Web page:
Photo: Paul Jeffrey/ACT Alliance
In our weekly updates, we share stories of our presence and impact around the world: from disaster response, to refugee and immigration ministry, to ongoing sustainable development projects in impoverished areas. Catch up on updates you missed, or find stories you want to read and share again! Or, subscribe to receive weekly email updates.
Come, let us walk in the light of the Lord.
Over two years ago, the Rohingya people of Myanmar experienced one of the largest forced displacements of our time. Earlier this month, Week of Compassion Executive Director Rev. Vy Nguyen traveled to Bangladesh and Myanmar. His travels included a visit to the refugee camp in the Cox’s Bazaar district. With nearly 1 million displaced residents, it is the largest, most densely populated refugee camp in the world.
From the camp, the border to Myanmar is only about 100 yards away; and yet, many who live there cannot return home.
Executive Director Rev. Vy Nguyen has been traveling the past few weeks, visiting our ministry partners in the Middle East--partners who are working to meet the needs of refugees in temporary settlements. This is his reflection on yesterday's announcement that the U.S. will reduce its refugee admissions cap to an all-time low in the coming year.
In 1990, I was one of 125,000 refugees who were lucky enough to be resettled in the United States. My time in those refugee camps throughout Southeast Asia lasted only four years.
As I woke up this morning to leave Morocco for home, I heard the news that the administration set refugee admissions for 2020 at a devastating 18,000--reducing entries to an unprecedented low and further decimating the refugee resettlement program. I am heartbroken. This policy will have a ripple effect all over the world and impact millions of lives.
Earlier this month, a delegation of Disciples leaders traveled to D.C. to help protect refugees. Rev. Dr. Ike Nicholson, Senior Pastor of South Suburban Christian Church in Littleton, Colorado, was part of that delegation and has this reflection to share. We are grateful for this congregation’s faithful support of Week of Compassion, and for Dr. Nicholson’s powerful story of welcome and compassion. The work that we do to together is more important now than ever.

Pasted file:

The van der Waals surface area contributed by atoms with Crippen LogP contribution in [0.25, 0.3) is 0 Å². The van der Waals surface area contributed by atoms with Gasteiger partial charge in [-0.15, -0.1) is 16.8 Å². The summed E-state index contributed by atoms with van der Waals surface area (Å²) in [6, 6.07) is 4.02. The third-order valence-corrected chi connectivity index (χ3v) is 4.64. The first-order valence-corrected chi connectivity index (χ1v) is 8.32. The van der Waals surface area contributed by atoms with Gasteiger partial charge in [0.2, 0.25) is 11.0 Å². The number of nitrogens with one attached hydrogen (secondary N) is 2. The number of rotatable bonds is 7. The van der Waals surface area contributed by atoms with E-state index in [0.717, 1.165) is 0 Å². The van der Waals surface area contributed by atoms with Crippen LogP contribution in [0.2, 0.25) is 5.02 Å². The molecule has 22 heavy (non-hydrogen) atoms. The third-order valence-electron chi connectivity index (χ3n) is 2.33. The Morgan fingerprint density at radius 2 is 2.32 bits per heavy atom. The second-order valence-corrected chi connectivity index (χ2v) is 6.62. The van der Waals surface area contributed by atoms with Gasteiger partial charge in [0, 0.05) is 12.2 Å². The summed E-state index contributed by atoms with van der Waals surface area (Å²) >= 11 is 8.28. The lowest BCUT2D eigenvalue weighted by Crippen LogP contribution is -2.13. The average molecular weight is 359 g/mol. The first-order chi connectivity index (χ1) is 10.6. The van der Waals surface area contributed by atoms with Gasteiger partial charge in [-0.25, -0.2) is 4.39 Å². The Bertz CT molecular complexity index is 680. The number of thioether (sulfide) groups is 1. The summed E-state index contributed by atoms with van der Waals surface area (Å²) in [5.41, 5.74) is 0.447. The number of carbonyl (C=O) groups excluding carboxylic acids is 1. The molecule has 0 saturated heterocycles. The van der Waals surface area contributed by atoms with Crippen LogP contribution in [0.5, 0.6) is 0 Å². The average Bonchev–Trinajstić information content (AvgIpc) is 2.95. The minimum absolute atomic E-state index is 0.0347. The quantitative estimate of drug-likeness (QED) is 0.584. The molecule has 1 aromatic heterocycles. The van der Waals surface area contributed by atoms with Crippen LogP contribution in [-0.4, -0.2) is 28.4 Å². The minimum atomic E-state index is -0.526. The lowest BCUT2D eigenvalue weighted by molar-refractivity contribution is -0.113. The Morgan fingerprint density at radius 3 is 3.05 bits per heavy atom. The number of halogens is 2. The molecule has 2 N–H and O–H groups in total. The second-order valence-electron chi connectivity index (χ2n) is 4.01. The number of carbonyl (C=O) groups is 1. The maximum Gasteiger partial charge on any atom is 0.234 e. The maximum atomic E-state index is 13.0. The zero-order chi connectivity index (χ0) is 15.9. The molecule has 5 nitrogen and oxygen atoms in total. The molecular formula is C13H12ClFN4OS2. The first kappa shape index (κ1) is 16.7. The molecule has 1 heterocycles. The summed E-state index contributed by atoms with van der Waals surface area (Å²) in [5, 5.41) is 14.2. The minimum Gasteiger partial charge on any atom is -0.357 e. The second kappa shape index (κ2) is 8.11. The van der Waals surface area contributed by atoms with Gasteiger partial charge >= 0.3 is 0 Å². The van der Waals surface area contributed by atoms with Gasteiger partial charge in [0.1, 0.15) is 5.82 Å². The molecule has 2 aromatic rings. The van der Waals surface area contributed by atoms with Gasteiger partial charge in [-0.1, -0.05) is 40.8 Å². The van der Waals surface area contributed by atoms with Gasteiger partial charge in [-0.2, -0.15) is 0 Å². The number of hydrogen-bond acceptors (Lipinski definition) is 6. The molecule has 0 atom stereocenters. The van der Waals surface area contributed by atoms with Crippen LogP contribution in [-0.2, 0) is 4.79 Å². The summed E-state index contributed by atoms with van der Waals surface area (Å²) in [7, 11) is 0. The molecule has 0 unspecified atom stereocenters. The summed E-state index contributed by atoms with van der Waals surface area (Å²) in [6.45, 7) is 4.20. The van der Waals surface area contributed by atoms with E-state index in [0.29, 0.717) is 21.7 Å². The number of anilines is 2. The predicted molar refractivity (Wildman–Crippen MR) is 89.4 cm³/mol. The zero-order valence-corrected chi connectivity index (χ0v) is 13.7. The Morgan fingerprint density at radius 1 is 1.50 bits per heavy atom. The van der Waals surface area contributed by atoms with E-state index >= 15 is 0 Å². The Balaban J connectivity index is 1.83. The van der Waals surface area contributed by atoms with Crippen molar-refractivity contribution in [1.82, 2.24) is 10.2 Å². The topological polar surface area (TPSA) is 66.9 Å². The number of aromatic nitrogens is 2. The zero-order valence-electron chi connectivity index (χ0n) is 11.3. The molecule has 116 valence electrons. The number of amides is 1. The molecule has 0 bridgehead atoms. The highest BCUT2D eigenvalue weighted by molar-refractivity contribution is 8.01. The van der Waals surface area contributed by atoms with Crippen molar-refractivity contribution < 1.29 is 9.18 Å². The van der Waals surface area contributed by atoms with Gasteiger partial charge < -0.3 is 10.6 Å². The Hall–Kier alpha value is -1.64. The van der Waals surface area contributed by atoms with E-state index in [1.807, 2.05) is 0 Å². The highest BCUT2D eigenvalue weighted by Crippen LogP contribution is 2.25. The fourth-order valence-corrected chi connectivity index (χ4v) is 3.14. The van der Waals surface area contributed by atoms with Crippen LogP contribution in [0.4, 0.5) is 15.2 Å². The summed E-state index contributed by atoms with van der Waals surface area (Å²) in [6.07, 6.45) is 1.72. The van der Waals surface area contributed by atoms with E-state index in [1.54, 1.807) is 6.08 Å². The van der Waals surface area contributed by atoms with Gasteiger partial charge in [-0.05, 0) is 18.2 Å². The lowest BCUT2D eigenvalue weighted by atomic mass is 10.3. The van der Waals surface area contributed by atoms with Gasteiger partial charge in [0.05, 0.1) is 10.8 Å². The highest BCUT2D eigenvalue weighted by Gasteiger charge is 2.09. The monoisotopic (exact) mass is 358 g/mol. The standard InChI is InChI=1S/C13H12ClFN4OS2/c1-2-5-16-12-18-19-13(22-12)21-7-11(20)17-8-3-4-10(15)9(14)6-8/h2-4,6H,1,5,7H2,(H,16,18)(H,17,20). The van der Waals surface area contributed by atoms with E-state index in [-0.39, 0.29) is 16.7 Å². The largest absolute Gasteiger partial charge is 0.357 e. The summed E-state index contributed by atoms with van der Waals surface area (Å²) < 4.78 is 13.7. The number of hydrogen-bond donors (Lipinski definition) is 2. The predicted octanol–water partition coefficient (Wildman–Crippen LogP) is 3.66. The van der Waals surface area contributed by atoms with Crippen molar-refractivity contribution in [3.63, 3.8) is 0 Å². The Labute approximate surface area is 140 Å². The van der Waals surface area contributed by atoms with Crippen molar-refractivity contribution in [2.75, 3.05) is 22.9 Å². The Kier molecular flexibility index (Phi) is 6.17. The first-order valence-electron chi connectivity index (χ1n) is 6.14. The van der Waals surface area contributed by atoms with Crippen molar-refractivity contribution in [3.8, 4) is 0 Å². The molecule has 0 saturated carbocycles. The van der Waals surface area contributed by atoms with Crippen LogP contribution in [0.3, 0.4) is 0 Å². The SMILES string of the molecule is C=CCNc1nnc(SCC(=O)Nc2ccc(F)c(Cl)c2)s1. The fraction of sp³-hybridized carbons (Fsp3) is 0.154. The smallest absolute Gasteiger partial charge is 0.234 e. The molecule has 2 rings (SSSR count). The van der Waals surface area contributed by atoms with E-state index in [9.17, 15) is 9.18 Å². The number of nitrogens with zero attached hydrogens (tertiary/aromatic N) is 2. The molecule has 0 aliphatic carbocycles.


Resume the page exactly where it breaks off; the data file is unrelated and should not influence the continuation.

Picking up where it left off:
The Lake Chad Basin area-- which includes parts of Nigeria, Niger, Chad, and Cameroon-- is facing one of the most severe humanitarian crises of our time. Already impoverished, the region has been struggling under the negative impact that shifting climate has on living conditions and livelihoods. In addition to the environmental factors that make life challenging, escalating violence in the area has reached a tipping point. To date, at least 2.5 million people in the region have been displaced because of protracted conflict.
Just because General Assembly is over does not mean the work of the Church is done. In fact, when everyone goes back home to their local congregations, that’s when the real work begins. This year, the Assembly went out with some clear imperatives and action items moving forward. Keep reading for some resources to help your home church continue the work of the wider church.
When people hear “Week of Compassion,” many immediately think of the phrase “around the world, around the year.”
As you know, Week of Compassion is more than a week. As the relief, refugee, and development mission fund of the Christian Church (Disciples of Christ), Week of Compassion works with partners to alleviate suffering throughout the world. Any time we respond to disaster, welcome a refugee, or empower a community to provide for its needs, we fulfill our mission--which is a mission of the wider church.
This is an exciting time for the Church, and for Week of Compassion.
There are more refugees and displaced people living in the world today than at any other time in our history. Thousands more are forced to flee their homes each day. In the spirit of recognizing the strength, courage and perseverance of refugees-- and in an effort to show public support for those who have endured so much--the global community marks June 20 of each year as World Refugee Day.